In 2015, the Museum of Art & History (MAH) hosted two exhibits simultaneously: Dear Jerry, centered around the Grateful Dead, and Princes of Surf, an exhibition about the Hawaiian princes who brought surfing to Santa Cruz. MAH Executive Director Nina Simon thought both exhibits were relevant to the Santa Cruz community, but she was “absolutely blown away” by the community’s powerful, emotional reaction to Princes of Surf. It was, she says, “qualitatively different” than the response to Dear Jerry.
That dichotomy set Simon on a quest to find out what makes one project more relevant than another. The result is her new book, The Art of Relevance. An exploration of how to connect people in meaningful ways, the book contains stories of more than 50 organizations and projects, including several from Santa Cruz County.
Simon spoke to GT about the challenge of becoming—and remaining—relevant.
I’ve never given the word ‘relevance’ as much thought as I have since reading your book. Tell me about the importance of that word to you.
NINA SIMON: I felt exactly the same way you did when I started. I give talks at conferences in the arts, but also libraries and national parks. I started hearing that word come up again and again. I thought it was fascinating that, on the one hand, it’s amazing that these entities want to be more meaningfully engaged with their communities, and, on the other hand, it’s a little bizarre that we were hanging our hats on a term that is pretty ill-defined.
The book, while geared toward community builders and leaders of organizations, has insights for people in any field. Who’s your intended audience?
I think of it as people who have a mission in mind. The largest group is people who work in nonprofits—not necessarily arts and culture nonprofits, but people who are doing mission-driven work, who have a community service component of what they do. That includes churches and businesses. It’s pretty open in that way.
“There are totally legitimate reasons that some people go to rock concerts and some people go to the opera, some people go to tattoo parlors and some people go to CrossFit.” — Nina Simon
You write about keeping the people you want to serve in mind when dealing with pushback from those who don’t want things to change. How has that vision helped you and your team transform the MAH?
It was absolutely necessary. The board that hired me said, “We want this to be a thriving community center, and we want you to execute that vision.” We knew that to do that, we needed more people to value the MAH, and we needed people from different generations, ethnicities, backgrounds, interests, to find a place for themselves here. Those people were not necessarily already inside the door, so we had to go out to where they were and say, “What do you value, and how can we change what happens here in a way that’s going to make this place more welcoming to you?”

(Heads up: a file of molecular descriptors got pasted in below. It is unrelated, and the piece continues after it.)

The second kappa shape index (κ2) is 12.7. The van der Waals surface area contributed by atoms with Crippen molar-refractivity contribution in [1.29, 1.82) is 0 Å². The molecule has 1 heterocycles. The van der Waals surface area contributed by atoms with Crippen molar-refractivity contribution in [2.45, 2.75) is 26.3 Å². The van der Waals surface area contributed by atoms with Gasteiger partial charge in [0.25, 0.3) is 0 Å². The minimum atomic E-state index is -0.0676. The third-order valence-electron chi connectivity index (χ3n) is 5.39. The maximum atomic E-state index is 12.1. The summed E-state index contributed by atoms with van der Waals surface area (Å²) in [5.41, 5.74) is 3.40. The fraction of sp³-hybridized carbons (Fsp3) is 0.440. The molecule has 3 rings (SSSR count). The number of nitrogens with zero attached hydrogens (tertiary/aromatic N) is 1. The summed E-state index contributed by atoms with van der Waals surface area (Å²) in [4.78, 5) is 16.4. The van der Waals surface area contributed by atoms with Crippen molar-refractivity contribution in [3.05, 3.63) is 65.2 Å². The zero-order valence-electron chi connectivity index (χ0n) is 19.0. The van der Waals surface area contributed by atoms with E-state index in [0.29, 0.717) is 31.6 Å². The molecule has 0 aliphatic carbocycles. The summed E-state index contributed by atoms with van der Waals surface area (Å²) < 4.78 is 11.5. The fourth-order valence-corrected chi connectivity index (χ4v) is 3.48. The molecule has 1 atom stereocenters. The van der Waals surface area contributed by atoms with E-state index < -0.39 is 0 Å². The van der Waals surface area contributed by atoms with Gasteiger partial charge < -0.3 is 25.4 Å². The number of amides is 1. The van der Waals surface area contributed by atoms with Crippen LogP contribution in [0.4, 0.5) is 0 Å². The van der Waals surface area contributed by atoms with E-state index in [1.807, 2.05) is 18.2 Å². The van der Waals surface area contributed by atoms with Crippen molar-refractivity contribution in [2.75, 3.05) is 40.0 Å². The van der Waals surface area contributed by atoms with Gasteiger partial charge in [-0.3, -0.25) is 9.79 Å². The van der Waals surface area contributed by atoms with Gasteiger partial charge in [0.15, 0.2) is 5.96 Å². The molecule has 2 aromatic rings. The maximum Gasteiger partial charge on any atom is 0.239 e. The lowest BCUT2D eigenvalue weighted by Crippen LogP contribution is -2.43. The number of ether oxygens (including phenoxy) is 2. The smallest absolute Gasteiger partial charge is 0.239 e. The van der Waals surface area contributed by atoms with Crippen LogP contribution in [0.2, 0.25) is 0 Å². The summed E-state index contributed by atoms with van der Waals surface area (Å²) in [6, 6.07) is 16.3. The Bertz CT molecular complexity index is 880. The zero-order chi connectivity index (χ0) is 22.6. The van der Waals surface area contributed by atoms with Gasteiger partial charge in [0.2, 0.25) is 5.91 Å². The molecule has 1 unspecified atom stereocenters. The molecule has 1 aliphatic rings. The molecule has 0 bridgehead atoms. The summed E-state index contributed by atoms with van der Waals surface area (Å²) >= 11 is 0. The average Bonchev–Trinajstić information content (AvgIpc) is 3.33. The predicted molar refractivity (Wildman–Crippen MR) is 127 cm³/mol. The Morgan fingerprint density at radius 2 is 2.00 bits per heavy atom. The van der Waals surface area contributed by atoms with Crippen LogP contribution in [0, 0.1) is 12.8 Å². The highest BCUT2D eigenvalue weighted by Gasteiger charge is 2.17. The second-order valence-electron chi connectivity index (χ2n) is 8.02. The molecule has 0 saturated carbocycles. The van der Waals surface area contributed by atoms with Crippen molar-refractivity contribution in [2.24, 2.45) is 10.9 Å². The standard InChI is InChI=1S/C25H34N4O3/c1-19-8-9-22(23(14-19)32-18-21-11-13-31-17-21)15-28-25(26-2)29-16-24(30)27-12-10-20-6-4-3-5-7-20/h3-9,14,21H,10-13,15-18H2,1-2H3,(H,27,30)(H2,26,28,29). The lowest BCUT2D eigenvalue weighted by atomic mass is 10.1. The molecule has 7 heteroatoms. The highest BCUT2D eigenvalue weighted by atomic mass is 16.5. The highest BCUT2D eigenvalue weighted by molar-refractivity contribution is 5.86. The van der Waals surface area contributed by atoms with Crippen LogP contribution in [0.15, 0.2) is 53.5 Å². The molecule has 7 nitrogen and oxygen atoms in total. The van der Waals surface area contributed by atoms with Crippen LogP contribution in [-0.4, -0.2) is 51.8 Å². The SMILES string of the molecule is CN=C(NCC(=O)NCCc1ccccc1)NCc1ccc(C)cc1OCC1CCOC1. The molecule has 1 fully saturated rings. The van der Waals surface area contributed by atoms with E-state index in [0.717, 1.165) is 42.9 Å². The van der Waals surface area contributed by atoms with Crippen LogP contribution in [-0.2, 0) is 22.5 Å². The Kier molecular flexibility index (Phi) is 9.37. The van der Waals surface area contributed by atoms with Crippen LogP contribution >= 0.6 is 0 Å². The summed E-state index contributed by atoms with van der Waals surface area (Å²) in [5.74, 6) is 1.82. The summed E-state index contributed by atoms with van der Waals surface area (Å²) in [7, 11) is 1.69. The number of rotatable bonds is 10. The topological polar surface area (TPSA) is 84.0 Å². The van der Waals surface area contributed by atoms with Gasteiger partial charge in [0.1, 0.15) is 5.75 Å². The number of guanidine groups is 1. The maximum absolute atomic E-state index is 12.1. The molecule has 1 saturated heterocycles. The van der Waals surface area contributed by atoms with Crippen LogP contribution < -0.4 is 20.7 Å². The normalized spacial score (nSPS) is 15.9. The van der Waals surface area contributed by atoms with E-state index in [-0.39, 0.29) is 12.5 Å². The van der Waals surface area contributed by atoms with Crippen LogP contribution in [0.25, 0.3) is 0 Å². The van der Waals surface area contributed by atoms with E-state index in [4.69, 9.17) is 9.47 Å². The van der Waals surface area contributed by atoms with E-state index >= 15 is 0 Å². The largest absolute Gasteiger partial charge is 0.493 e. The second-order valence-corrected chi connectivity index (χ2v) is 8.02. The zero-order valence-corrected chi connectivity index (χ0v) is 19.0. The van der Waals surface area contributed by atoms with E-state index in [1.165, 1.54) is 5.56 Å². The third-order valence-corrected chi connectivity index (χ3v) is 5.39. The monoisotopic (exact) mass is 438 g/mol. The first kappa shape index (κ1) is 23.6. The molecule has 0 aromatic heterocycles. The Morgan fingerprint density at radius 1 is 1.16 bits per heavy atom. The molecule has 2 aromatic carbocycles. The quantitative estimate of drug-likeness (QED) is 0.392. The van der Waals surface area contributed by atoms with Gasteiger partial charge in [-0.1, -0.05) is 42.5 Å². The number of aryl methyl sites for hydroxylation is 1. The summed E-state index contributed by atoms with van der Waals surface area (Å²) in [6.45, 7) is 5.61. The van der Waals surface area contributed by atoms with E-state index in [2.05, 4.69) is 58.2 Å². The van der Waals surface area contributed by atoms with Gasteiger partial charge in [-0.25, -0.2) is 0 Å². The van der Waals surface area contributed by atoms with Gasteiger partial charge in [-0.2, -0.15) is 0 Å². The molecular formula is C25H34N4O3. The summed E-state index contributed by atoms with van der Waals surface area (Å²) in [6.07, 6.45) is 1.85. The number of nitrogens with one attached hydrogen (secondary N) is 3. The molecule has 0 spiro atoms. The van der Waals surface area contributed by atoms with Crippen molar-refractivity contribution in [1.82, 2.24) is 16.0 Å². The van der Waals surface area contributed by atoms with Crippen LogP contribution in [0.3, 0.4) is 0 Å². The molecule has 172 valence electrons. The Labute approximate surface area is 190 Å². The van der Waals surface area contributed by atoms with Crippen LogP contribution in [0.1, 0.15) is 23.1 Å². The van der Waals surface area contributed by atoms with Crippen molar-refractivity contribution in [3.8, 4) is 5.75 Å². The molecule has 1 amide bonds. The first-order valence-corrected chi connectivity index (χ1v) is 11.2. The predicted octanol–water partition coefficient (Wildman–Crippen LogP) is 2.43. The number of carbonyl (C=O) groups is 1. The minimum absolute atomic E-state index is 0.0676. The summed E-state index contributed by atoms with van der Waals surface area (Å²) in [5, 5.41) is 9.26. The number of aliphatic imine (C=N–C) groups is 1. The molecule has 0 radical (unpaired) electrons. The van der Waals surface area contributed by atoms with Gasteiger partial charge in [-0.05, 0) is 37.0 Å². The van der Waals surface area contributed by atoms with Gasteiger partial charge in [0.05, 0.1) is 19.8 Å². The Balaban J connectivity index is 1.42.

Making an organization such as yours relevant to underserved communities can be an even greater challenge. You offer numerous tips on inviting people in, but if you had to distill it down, what would the key takeaway be?
First, listen and honestly believe it when people say that your offering is not relevant to them. I think sometimes we theorize that it’s just because we’re just not open at the right time, or it’s the price. But there are totally legitimate reasons that some people go to rock concerts and some people go to the opera, some people go to tattoo parlors and some people go to CrossFit. We are making choices all the time about what’s relevant to us. Once you embrace that reality, the most important thing to do is to say, ‘Here’s the community I’m interested in engaging, let me go be a guest in their community. Let me go to their events, to their spaces, to their businesses’—not with something to offer, not with something to pitch or to sell, but ready to learn what they value, what they’re passionate about, what they’re great at. If an institution can value, and really understand, how people make meaningful connections … then you can say, I’m going to build on what that person values, I’m going to invite them in for their reasons—not mine—and I’m going to try and form a meaningful connection based on mutual respect for our respective values and expectations.
Nina Simon will read from and discuss her new book ‘The Art of Relevance’ at 7 p.m. on Thursday, Aug. 11 at Bookshop Santa Cruz, 1520 Pacific Ave., Santa Cruz. Free.